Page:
Punching bags generally fall into one of three categories, and depending on the kind of training you're doing and the space you have available to you, one may be better suited to your needs than another.
These utilize weighted bases that allow you to pummel the bag without it ever tipping over.
The most common type of punching bag is the long heavy bag designed to hang from above. This is what most people think of when they think of punching bags, as these are the kinds installed in most boxing gyms. If you own a gym that trains serious fighters, this is certainly your best bet. If you want to get a bag like this hung up in your home, you’re going to need to make sure it can be supported properly. If you simply jam a ceiling anchor up there and try to hang a heavy bag from it there’s a good chance you’ll bring the house down. Make sure you find a sturdy cross beam from which you can hang the bag, or invest in a punching bag stand, which will add some mobility to your setup.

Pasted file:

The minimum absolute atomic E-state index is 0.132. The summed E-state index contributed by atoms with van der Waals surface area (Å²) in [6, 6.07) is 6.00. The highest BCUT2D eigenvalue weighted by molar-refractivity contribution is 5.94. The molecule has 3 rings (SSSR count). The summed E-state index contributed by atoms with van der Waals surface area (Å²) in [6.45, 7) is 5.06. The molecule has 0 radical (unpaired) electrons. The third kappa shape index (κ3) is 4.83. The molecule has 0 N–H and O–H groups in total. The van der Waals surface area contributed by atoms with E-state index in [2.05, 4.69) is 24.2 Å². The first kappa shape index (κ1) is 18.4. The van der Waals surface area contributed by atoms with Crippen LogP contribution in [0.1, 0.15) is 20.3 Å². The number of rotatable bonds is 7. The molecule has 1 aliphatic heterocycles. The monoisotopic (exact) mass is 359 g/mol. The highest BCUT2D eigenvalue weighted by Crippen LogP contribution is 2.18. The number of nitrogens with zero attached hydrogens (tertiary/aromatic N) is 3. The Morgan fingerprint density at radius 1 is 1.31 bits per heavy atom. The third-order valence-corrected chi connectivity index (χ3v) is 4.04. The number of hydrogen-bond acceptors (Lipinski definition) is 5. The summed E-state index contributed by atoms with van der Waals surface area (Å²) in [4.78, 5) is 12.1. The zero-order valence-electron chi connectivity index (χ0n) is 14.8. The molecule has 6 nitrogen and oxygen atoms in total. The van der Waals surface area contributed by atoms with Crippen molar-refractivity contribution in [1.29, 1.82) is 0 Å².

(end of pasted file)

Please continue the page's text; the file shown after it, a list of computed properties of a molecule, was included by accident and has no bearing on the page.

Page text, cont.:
Another popular style of punching bag is the floor-standing model. These utilize weighted bases that allow you to pummel the bag without it ever tipping over. Of course, that would make them very expensive to ship and difficult to move, which is why most models come with bases that are hollow, and that are designed to be filled with either water or sand.
One of the main advantages of a floor-standing punching bag is its mobility. If you want to rearrange your training area to accommodate new pieces of equipment, you don’t need to uninstall your bag chains and find a new place to hang it up. It also isn’t dependent on the placement of your cross beams for stability. On the downside, the stiffness of a floor-standing model — especially when compared to the movement of a heavy bag — inspires a little less footwork in the trainee. Floor-standing models also require the purchase of sand, or at least the hassle of filling up their bases.